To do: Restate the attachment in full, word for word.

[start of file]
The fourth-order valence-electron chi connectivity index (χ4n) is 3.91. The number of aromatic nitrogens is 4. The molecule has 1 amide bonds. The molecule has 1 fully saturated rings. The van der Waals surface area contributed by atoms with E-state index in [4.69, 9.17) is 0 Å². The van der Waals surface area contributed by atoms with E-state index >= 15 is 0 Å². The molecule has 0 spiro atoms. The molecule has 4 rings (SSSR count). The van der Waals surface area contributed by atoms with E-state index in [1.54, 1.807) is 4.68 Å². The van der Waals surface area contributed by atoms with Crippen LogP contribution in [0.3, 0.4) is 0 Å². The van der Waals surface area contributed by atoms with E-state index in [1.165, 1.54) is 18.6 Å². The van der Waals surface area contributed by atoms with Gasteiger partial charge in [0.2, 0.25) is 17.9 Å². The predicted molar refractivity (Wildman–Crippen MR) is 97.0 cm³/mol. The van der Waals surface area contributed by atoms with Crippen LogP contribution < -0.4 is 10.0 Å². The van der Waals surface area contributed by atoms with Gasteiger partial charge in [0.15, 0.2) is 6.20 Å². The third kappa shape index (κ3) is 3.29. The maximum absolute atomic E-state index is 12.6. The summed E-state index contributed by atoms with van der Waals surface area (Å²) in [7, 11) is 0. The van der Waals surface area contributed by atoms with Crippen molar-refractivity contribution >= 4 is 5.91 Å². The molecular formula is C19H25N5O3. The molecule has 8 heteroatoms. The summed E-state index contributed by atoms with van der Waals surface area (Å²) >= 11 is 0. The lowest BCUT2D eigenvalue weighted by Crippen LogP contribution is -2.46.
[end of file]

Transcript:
The fourth-order valence-electron chi connectivity index (χ4n) is 3.91. The number of aromatic nitrogens is 4. The molecule has 1 amide bonds. The molecule has 1 fully saturated rings. The van der Waals surface area contributed by atoms with E-state index in [4.69, 9.17) is 0 Å². The van der Waals surface area contributed by atoms with E-state index >= 15 is 0 Å². The molecule has 0 spiro atoms. The molecule has 4 rings (SSSR count). The van der Waals surface area contributed by atoms with E-state index in [1.54, 1.807) is 4.68 Å². The van der Waals surface area contributed by atoms with Crippen LogP contribution in [0.3, 0.4) is 0 Å². The van der Waals surface area contributed by atoms with E-state index in [1.165, 1.54) is 18.6 Å². The van der Waals surface area contributed by atoms with Gasteiger partial charge in [0.2, 0.25) is 17.9 Å². The predicted molar refractivity (Wildman–Crippen MR) is 97.0 cm³/mol. The van der Waals surface area contributed by atoms with Crippen LogP contribution < -0.4 is 10.0 Å². The van der Waals surface area contributed by atoms with Gasteiger partial charge in [0.15, 0.2) is 6.20 Å². The third kappa shape index (κ3) is 3.29. The maximum absolute atomic E-state index is 12.6. The summed E-state index contributed by atoms with van der Waals surface area (Å²) in [7, 11) is 0. The van der Waals surface area contributed by atoms with Crippen molar-refractivity contribution >= 4 is 5.91 Å². The molecular formula is C19H25N5O3. The molecule has 8 heteroatoms. The summed E-state index contributed by atoms with van der Waals surface area (Å²) >= 11 is 0. The lowest BCUT2D eigenvalue weighted by Crippen LogP contribution is -2.46.